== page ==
Young Chinese couples go retro, announcing marriages in newspapers

(Xinhua) 10:23, August 10, 2023

This photo shows marriage announcements published in Shenzhen Evening News on Aug. 1, 2023. (Xinhua)

YINCHUAN, Aug. 9 (Xinhua) -- Sun Guotai, 29, and his wife surnamed Yang tied the knot on July 25, and on the big day, their marriage announcement appeared in the Shenzhen Evening News, a local newspaper published from their hometown Shenzhen in south China's Guangdong Province.

In a delightful twist from modern norms, young couples across China are embracing a retro trend by announcing their marriages in newspapers rather than on social media.

"We are officially married today and will love and cherish each other till death do us part," the newlywed couple's newspaper ad read.

Speaking about the unique approach, Sun said, "It is a memorable way to share our romance in the newspaper," adding that he booked the ad space two weeks in advance as a surprise for his wife.

Publishing marriage banns in newspapers was a traditional marital ritual that dates back to the 1912-1949 period.

Due to the flawed marriage registration system at that time, announcing marriages in newspapers, which holds legal significance, became a common practice for couples to inform their relatives and friends.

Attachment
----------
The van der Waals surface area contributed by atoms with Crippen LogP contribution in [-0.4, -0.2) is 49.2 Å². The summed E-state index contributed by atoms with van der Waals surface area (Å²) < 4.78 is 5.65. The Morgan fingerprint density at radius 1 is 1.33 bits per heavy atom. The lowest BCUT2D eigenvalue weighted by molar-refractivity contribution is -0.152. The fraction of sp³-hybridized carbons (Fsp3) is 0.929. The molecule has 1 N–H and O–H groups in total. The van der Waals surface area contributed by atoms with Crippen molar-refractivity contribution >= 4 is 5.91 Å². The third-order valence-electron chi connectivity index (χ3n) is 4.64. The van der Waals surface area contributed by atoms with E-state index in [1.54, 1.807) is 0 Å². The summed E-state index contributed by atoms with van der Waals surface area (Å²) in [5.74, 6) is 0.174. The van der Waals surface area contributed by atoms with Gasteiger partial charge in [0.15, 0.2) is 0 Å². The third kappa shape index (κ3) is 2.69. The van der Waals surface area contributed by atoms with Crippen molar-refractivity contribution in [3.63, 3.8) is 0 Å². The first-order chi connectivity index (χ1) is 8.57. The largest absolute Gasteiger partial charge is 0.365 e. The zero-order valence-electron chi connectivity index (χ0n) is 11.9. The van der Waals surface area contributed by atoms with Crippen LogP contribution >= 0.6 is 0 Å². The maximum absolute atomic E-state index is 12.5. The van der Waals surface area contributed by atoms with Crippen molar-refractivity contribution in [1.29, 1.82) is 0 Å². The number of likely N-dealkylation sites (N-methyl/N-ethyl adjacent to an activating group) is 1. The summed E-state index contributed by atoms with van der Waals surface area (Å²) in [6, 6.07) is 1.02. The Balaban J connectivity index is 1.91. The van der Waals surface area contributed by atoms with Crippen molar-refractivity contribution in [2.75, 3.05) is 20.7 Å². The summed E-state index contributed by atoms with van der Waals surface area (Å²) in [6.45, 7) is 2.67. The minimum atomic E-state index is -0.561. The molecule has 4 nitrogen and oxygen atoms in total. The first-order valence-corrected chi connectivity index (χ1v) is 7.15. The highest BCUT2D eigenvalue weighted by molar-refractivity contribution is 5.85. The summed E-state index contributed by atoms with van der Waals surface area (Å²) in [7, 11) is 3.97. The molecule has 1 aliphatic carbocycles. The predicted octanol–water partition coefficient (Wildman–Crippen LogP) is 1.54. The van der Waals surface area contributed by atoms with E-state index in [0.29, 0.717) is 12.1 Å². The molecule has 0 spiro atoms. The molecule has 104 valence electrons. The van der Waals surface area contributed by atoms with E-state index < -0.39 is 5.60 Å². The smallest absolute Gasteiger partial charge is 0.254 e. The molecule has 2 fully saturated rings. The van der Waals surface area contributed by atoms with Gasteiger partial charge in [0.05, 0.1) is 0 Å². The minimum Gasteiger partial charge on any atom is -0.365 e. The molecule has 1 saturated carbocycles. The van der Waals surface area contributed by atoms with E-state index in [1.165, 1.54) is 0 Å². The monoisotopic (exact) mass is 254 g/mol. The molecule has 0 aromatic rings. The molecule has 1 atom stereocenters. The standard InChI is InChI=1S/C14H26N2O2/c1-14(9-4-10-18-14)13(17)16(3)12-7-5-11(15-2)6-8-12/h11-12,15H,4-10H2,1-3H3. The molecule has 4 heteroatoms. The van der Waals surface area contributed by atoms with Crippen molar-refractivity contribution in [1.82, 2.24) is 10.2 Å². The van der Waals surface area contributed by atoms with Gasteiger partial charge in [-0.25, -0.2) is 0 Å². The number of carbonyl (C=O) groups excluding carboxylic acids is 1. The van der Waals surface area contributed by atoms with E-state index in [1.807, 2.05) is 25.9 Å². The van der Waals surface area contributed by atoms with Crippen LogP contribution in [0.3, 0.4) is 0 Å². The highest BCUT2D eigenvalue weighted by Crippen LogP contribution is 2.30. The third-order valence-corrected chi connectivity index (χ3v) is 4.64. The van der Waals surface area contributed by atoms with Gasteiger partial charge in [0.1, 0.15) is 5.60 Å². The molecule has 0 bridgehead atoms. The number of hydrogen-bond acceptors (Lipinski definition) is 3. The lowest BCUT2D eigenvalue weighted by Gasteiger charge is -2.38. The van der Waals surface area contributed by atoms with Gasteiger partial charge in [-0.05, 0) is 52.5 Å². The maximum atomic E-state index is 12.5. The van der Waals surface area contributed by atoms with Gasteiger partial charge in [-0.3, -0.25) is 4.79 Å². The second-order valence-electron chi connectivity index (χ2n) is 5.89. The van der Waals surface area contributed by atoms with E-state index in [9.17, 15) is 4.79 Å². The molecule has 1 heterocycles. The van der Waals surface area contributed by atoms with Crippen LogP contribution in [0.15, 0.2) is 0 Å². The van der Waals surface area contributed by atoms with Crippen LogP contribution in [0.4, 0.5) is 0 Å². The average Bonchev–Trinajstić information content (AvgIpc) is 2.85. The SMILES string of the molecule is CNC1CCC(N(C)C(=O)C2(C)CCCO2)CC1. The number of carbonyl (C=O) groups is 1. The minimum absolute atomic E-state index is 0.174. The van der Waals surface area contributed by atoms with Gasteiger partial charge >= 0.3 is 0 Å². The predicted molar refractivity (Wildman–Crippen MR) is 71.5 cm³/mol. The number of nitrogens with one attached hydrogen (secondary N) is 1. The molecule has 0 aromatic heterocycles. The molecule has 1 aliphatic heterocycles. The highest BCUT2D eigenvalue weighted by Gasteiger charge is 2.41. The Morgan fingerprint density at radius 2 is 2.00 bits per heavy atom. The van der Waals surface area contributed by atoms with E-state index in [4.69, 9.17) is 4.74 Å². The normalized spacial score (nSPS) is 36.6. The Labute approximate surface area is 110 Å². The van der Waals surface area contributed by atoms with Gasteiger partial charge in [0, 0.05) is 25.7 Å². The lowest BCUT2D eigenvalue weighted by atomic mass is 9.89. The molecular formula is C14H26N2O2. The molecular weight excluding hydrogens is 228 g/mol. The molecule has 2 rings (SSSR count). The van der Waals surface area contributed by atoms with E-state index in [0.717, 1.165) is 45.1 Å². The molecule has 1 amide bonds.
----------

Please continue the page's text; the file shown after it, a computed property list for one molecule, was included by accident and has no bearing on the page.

"Newspapers were a major source of information when we were kids," Yang said. "I was really excited to see our wedding announcement in print."

Young people believe that publishing their good news in newspapers, which require meticulous editorial review prior to publication, is more formal than posting on social media platforms such as WeChat and Sina Weibo.

"The announcement is more than just a display of affection, but a solemn commitment to spend the rest of our lives together," said Chen Xiaoyu, 28, who had also published her wedding announcement in the newspaper.

After receiving a copy of the newspaper, Chen and her husband decided to frame the page and hang it on the wall of their home. "Newspaper is time-tested," she said. "Decades later people will still be able to see our commitment."

With the surging demand among youngsters to publish such announcements, an increasing number of newspapers in China now provide marriage announcement ad services. The expenses vary based on word count and page dimensions, spanning from several hundred yuan to over 1,000 yuan (about 139.69 U.S. dollars).

According to Meng Si, who works with a third-party online platform that specializes in this service, there has been a recent surge in orders.

"The clients are mainly young people in their twenties. Some even make reservations one to two months in advance," Meng said.

Upon the launch of this service on July 6, the Shenzhen Evening News saw over 800 inquiries. So far, hundreds of people have already availed themselves of this service. At the end of July, a metropolitan newspaper in northwest China's Ningxia Hui Autonomous Region also launched a tailored section for readers to publish their wedding announcements.

"Amid a digital transformation in media, the marriage announcement services have once again drawn public attention to print media, and offered new perspectives for future development," said Ye Xiaobin, editor-in-chief of the Shenzhen Evening News.

(Web editor: Zhang Kaiwei, Liang Jun)


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